Accused Paul Pelosi attacker told police officer: 'There is evil in Washington'

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SAN FRANCISCO – A San Francisco police officer who witnessed the hammer attack on Paul Pelosi, the husband of House Speaker Nancy Pelosi, described in court Wednesday the struggle before Paul Pelosi was bludgeoned in the head in the couple's home.

"My partner said, 'Drop the weapon,'" San Francisco Police Officer Kyle Cagney said, recalling his encounter with suspect David DePape, 42. "He started to pull the hammer, Mr. Pelosi let go and the man lunged and hit Mr. Pelosi in the head."

Pelosi was also holding the hammer but let go, following police orders, Cagney said, as Paul Pelosi fell face first as "a pool of blood" began pouring underneath him after he was struck. On the body camera footage, one of the officers can be heard yelling, “Whoa! Oh, s**t!”

The detailed testimony, along with police body camera footage, the 911 call, and a police interview with DePape unveiled Wednesday, fleshed out details of the shocking assault and the charges against DePape.

DETAILS EMERGE IN PAUL PELOSI ATTACK: A break-in, conversation, 911 call, then violence

The hammer was also among about a dozen pieces of evidence prosecutors Sean Connolly and Phoebe Maffei introduced at the preliminary hearing in San Francisco Superior Court.

Cagney, one of the officers who responded to the 911 call, described Paul Pelosi and DePape grappling with the hammer near the front door of the Pacific Heights home. The officer showed the court the hammer, pulled from an evidence bag.

When Connolly asked Cagney how hard DePape struck Pelosi, Cagney replied: “Very hard.” The police body camera recorded Cagney's partner telling DePape to "drop the hammer." DePape replied, "Uh, nope."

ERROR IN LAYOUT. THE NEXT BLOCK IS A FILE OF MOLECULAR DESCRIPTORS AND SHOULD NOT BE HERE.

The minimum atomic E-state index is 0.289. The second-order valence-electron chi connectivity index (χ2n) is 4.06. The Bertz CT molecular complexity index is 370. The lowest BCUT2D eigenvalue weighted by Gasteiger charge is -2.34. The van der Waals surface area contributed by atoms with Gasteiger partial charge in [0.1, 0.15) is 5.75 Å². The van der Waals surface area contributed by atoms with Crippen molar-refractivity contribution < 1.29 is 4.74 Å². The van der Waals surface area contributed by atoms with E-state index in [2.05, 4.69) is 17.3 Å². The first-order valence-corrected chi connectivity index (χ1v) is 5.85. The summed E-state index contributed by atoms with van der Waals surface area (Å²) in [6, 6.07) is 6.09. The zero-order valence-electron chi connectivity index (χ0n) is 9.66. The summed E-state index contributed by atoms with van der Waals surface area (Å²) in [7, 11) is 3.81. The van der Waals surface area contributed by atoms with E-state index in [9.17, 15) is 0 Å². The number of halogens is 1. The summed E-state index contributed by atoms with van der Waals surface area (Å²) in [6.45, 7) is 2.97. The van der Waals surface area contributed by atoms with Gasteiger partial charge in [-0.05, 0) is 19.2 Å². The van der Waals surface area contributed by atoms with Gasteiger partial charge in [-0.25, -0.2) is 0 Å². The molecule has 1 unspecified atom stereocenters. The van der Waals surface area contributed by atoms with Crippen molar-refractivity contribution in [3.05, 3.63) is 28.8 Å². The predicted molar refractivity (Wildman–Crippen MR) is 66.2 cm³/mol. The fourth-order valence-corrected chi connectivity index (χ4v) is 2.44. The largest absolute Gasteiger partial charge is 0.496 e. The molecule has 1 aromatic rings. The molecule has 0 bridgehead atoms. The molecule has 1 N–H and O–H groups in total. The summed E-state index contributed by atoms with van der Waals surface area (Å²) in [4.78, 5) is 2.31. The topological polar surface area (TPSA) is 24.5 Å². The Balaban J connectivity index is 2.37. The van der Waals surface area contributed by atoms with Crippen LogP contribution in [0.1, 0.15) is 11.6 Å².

San Francisco Superior Court Judge Stephen Murphy ruled there is sufficient evidence for DePape to go to trial. DePape will be arraigned on Dec. 28.

Murphy repeated a point from Maffei that DePape "came to the Pelosi house to wipe out and teach a lesson to the people that he believes are corrupt."

Murphy also repeated a quote Maffei cited from DePape: "I didn't come here to surrender. If you stop me, it's like stopping me from going after evil and you will take the punishment."

Adam Lipson, DePape's lawyer, told reporters after the hearing the ruling was expected and that "we will be fighting this case in court and not in the hallway."

When asked by reporters what kind of message the ruling against DePape send nationally, San Francisco District Attorney Brooke Jenkins said that "the evidence is clear what DePape intended to and his reasonings behind" them.

"I think what it demonstrates is the toxic political environment that we are living in at this time," Jenkins added. "Not only that we can’t engage in civil discourse with respect to our political differences, but that people believe it is okay to enact acts of violence against our political leadership for simply taking a position that is not in accordance with what that person believes, and that they can harm their family members as well."

Jenkins said that her office will be prepared for whatever defense DePape may choose.

"This was clearly a planned and calculated act," Jenkins said.

JAN. 6 HEARING: House committee to vote on criminal recommendations

Speaker of the House Nancy Pelosi is joined by her husband Paul Pelosi on Wednesday as they attend her portrait unveiling ceremony in Statuary Hall at the Capitol in Washington.
Speaker of the House Nancy Pelosi is joined by her husband Paul Pelosi on Wednesday as they attend her portrait unveiling ceremony in Statuary Hall at the Capitol in Washington.

Police officer recounts interview with DePape

Police Lt. Carla Hurley interviewed DePape at San Francisco General Hospital the day of the attack and he was recorded saying: "I'm not trying to get away with this. I know what I did."

Hurley testified to Maffei that DePape mentioned "other targets," including California Gov. Gavin Newsom, actor Tom Hanks, and Hunter Biden, President Joe Biden’s son.

At times, DePape, who wore an orange sweatshirt, orange pants, and a mask with his long brown hair slicked back, could be seen with his head down, especially as he heard himself talking in detail with Hurley in his recorded police interview prosecutors used as key evidence.